I’ve had a nice resolution after reaching out to FashioNZ over their Instagram tagline and a claim made on their website. There was a delay in their response due to the site being sold to its fifth owners (I must be out of touch, as I never knew who the second and third were!), but they addressed all my points, saying that they cared about journalistic integrity, and wrote to me in as friendly a way as I did to them. The tagline has already been changed, and I understand that they’ll get on to the rest.
To be extra-careful, I had two colleagues in Auckland who knew the (outgoing) publisher read through my email to make sure I was being as collegial as possible, and they gave me the all-clear.
I contrast this to an email I received last year, from a US designer who shall remain nameless.
They had asked for an article to be removed from Lucire but did not explain why. I said I would if we had written something factually wrong, or misrepresented them.
No, it wasn’t that: after some probing, they revealed that they just didn’t like our photo of the designer’s work appearing so high up in Google Images. Reading between the lines, they wanted to dominate the search results and were irritated that we were messing it up.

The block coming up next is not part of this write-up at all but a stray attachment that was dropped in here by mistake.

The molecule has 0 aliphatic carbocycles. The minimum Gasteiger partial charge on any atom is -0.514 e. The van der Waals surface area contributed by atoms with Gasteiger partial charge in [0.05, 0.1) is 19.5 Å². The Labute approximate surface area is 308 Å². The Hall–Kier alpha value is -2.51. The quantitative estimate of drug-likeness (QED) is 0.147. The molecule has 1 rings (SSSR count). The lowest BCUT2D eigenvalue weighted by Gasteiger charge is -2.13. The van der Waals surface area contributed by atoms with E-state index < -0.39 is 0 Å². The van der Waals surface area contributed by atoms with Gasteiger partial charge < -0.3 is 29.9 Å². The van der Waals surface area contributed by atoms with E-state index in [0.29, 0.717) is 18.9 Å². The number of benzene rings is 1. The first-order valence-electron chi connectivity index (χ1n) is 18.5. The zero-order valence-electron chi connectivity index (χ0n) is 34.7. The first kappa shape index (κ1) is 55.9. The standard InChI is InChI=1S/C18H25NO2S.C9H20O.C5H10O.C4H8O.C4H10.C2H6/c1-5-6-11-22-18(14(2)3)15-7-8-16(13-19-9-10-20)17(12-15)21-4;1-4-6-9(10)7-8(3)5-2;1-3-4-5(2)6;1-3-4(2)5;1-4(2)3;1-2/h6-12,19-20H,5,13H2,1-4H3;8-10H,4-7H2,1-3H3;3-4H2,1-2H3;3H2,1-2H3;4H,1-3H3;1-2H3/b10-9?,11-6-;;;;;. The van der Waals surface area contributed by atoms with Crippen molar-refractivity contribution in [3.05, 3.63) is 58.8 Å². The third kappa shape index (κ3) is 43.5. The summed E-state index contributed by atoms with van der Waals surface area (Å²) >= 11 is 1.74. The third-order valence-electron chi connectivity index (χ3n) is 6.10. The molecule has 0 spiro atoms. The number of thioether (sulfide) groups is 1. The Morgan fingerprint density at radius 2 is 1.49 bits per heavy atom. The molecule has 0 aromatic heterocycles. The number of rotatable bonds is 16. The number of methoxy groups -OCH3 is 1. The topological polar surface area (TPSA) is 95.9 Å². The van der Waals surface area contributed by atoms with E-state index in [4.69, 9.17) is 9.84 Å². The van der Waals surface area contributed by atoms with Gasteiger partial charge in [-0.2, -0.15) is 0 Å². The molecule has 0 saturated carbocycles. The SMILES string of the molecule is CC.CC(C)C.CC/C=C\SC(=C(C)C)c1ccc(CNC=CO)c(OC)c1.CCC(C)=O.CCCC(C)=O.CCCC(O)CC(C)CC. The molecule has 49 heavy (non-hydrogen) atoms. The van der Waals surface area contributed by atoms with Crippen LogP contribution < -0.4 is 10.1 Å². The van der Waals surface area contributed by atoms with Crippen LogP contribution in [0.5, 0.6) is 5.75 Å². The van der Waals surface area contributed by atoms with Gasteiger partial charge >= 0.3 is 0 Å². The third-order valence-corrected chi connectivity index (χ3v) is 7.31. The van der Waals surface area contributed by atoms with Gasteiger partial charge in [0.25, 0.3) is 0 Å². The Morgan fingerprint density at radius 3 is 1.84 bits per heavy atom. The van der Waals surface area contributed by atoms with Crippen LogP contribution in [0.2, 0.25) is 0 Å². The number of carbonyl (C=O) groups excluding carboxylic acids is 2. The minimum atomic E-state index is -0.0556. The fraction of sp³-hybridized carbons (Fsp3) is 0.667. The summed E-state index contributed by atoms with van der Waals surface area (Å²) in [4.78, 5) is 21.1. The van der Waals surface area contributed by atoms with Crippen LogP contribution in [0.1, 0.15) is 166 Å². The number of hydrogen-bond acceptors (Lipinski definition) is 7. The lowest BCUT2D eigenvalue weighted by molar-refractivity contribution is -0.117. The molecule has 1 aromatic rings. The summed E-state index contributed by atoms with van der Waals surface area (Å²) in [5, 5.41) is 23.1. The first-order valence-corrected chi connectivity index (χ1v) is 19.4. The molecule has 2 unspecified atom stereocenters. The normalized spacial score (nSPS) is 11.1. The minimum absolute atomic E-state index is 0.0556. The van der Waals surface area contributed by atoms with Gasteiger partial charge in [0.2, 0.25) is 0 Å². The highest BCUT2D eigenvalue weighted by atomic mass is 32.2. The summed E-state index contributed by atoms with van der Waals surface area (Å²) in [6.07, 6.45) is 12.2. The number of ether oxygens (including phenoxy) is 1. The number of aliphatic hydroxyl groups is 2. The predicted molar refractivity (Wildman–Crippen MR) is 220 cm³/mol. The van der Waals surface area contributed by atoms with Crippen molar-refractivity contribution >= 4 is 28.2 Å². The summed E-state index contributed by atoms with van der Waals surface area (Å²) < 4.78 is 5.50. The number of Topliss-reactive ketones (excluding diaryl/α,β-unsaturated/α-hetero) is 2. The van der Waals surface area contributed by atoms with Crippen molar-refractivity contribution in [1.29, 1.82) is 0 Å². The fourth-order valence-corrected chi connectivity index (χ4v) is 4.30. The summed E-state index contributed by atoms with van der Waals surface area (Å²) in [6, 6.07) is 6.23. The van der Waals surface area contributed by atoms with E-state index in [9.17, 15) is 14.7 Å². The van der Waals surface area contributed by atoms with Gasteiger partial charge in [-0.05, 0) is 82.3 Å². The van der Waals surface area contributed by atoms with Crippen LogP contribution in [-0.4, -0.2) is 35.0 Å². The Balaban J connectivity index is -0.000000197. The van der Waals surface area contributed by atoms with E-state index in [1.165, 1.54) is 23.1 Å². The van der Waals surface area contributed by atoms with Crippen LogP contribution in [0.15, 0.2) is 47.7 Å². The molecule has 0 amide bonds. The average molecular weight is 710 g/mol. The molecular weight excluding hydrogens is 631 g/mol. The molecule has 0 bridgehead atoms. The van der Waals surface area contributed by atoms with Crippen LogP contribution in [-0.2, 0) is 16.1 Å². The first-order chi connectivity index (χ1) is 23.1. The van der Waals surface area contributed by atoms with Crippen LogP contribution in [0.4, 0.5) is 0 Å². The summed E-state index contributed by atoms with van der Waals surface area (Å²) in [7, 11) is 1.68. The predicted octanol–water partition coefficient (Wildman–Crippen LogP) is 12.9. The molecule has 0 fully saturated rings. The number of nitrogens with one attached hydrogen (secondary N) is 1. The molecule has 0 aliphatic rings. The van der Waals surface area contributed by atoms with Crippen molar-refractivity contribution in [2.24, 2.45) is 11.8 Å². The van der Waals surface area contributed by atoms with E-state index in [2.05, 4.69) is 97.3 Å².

I noted that we were contacted by their firm’s PR people (and before I made that claim, I looked back through my email archives from the 2000s to confirm this—it was a PR firm in their own state, and yes, it was an item published that long ago), to which they countered that they had never heard of us prior to this and would not have issued us the press release. Folks, I have the email.
The whole thing was combative from the get-go, and after they suggested I was a liar, they earned their whole company a block on our email system.
What a strange way for their marketing person to try to get something they wanted, to call the person you’re asking a favour of a liar. I submit that they don’t know much about marketing. And in this country, we have such a thing as freedom of the press.
They have one of our editors’ phone numbers so they can talk to her if they wish—though I had suggested their boss talk directly to me since I wasn’t going to deal with rude underlings. The boss never called.
I won’t name these folks since I consider the dialogue confidential, but sometimes it’s tempting to say, ‘**** may be a famous designer, but they have really shit people working for them.’
There’s a right way and a wrong way to correspond, and I’m glad that a misspent youth, reading some of my father’s Pitman guides, put me on a better track.